Review: Nightworld

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I feel I need to start this review explaining why I chose to review this film and not Mute when both are on Netflix and the latter is more well-known and would probably bring me more clicks.

Recently, I tried to watch about 15 minutes of Mute and had come to the conclusion that I would have to be paid to continue watching it to write a review. That is when I decided to watch a lesser known, smaller budgeted 2017 horror film called Nightworld starring Robert Englund and Jason London of Dazed And Confused fame.


Why do I prefer to watch movies like Nightworld? Because, to me, it’s like an adventure. Sure—it could be bad. It could be more than bad—it could be downright awful. But it could also be weird and wonderful and full of the types of raw idiosyncrasies that I will always remember. (spoilers to follow)

Continuing a long tradition of these types of indie horror flicks, Nightworld was filmed in an Eastern European country & has worked the locale in as part of the plot. London plays Brett Anderson, an American transplant in Bulgaria who gets hired to be the night watchman at a sketchy old building. Brett’s past includes working for the LAPD & killing a teenager in self-defense, as well as having his Bulgarian wife commit suicide. So Brett has…issues.


But as London plays him, he starts off blandly amiable and extremely (extremely) low-key—sort of passively just walking into this weird job without really questioning anything. Suspicious-acting employers, bizarre basement room full of computers and monitors that look like they belong in the 1970s, an even weirder anachronous door beyond that covered with pagan symbols and Enochian seals…you would think any of these things would ring bells for him. I mean, it feels pretty much like he’s being prepared to be a victim in the Hostel franchise.

But Brett soon begins to have visions and nightmares, anomalous stuff shows up on those monitors, and the blind former night watchman Jacob (Englund) shows up at his doorstep. And of course there’s your bit of metatextuality, as the guy who played Freddy Krueger shows up in a film about nightmares and “dark dimensions.”


Englund delivers his usual crisp performance, as a kind of “mentor” to Brett. Brett himself does seem to initially be set up as “the chosen one” (overlay your Matrix comparisons here, there will be more to come) who will finally defend the outer world from the undead hordes of the Nightworld. A backstory is told of several of these “gates” throughout the world that need defending, almost as if a sequel or series is being set up.

But long story short…Brett kind of fails. In the movie’s big climax, when everybody ventures into the Nightworld to stop the hordes, he falls under the spell of one of the creatures disguised as his dead wife. Because of his wavering at this crucial juncture, his new girlfriend Zara dies, just adding to the list of unresolved guilt he has had to carry in his life.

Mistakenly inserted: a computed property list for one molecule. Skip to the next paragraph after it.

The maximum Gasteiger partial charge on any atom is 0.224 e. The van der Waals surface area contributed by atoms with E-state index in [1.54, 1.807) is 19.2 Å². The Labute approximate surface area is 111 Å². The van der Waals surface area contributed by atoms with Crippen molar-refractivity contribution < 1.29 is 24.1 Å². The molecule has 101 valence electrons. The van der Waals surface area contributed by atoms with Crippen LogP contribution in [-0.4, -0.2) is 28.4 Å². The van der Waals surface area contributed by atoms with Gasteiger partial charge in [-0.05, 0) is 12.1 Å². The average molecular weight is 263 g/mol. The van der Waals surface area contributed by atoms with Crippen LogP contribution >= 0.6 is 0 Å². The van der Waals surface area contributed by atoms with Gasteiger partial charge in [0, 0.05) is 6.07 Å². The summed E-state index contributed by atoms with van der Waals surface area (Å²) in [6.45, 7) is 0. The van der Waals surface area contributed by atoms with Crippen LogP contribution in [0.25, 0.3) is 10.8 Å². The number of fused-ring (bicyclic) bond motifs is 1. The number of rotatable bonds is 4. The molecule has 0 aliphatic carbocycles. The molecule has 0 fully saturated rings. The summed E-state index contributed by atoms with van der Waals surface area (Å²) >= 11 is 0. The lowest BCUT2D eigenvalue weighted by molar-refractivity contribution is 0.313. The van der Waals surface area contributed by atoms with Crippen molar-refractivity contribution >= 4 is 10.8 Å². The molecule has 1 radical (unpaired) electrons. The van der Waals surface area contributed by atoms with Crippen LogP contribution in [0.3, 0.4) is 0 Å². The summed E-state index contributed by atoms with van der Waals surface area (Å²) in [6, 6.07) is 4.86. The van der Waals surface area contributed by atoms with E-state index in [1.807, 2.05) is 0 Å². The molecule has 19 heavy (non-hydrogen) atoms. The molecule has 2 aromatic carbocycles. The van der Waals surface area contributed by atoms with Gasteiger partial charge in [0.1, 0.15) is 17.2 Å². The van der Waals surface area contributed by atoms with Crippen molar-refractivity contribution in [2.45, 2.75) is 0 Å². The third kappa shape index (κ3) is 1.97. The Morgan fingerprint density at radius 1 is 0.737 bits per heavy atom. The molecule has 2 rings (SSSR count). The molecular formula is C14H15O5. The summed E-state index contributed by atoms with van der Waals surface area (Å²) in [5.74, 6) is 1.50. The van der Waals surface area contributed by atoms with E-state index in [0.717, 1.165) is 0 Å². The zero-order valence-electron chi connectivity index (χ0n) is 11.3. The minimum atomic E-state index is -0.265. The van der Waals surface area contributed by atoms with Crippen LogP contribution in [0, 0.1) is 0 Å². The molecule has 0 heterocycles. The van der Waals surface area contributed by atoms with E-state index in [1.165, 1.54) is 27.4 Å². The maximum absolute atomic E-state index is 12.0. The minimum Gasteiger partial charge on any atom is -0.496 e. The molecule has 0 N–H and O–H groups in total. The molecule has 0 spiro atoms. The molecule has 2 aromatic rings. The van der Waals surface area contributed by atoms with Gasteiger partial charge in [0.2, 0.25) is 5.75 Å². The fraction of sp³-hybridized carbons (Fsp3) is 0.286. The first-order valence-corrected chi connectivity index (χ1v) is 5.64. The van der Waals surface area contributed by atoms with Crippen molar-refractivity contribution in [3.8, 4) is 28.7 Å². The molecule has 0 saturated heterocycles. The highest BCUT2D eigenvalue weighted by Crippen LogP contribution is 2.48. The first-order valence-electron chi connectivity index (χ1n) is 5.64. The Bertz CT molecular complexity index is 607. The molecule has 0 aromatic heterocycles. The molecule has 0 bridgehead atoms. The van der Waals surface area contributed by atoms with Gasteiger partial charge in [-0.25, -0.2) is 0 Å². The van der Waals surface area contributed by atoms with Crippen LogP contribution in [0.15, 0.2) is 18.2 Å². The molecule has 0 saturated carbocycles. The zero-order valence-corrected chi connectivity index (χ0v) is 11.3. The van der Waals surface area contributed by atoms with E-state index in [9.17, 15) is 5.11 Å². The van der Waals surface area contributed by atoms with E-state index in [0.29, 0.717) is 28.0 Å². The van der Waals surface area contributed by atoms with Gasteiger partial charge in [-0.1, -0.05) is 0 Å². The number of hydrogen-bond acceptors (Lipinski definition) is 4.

While the Nightworld hordes are prevented from spilling over to the land of the living, the end of the movie feels a little nihilistic and bleak anyway. Brett, covered in blood, is sitting on the pavement outside of the building with the dead Zara in his arms. These sinister-looking men in black suits—the Men in Black, or Mr. Smiths, if you will—just carry her body off and inform him that he needs to come with them.

Brett ends the movie just as passive as he was at the beginning—not knowing what the hell has just happened, and completely helpless. He’s just lost his girlfriend, best friend (who stupidly visits the building), his potential mentor Jacob—and his job! This is a person whose failure to process the tragedies in his life has led him to attract only more tragedies. He ran away from his problems in America to only find new ones in Bulgaria. And he has just left one set of shady employers (the building guys) only to find even shadier new ones (the men in black).


Chilean director Patricio Valladares does a decent job here, reminding me of those Mexican horror movies of the 1960s. You know: creepy & surrealist on a budget. A representative Valladares scene would be in the climax with the sudden reveal of the Nightworld zombie horde. I mean, these peeps look just like a bunch of Bulgarian extras they found around the neighborhood, but they are also strangely unsettling and even “realistic”; think more the ghouls of Carnival of Souls than Night Of The Living Dead. And while there are a few gory moments, they certainly don’t “drive” the film as much as the general creepiness does.


While London spends half of the film so passive he almost seems drugged, as soon as the horror hijinks ensue, he snaps 180 degrees into this massive face-shaking eyes-popping double-take that feels weirdly genuine and is in itself a somewhat surrealist element.

And of course, there’s also the aspect of the movie scariest of all—London’s my age and I remember him as this young dude in the Nineties and ergo: holy crap I’m OLD!!!! What a horror movie indeed!

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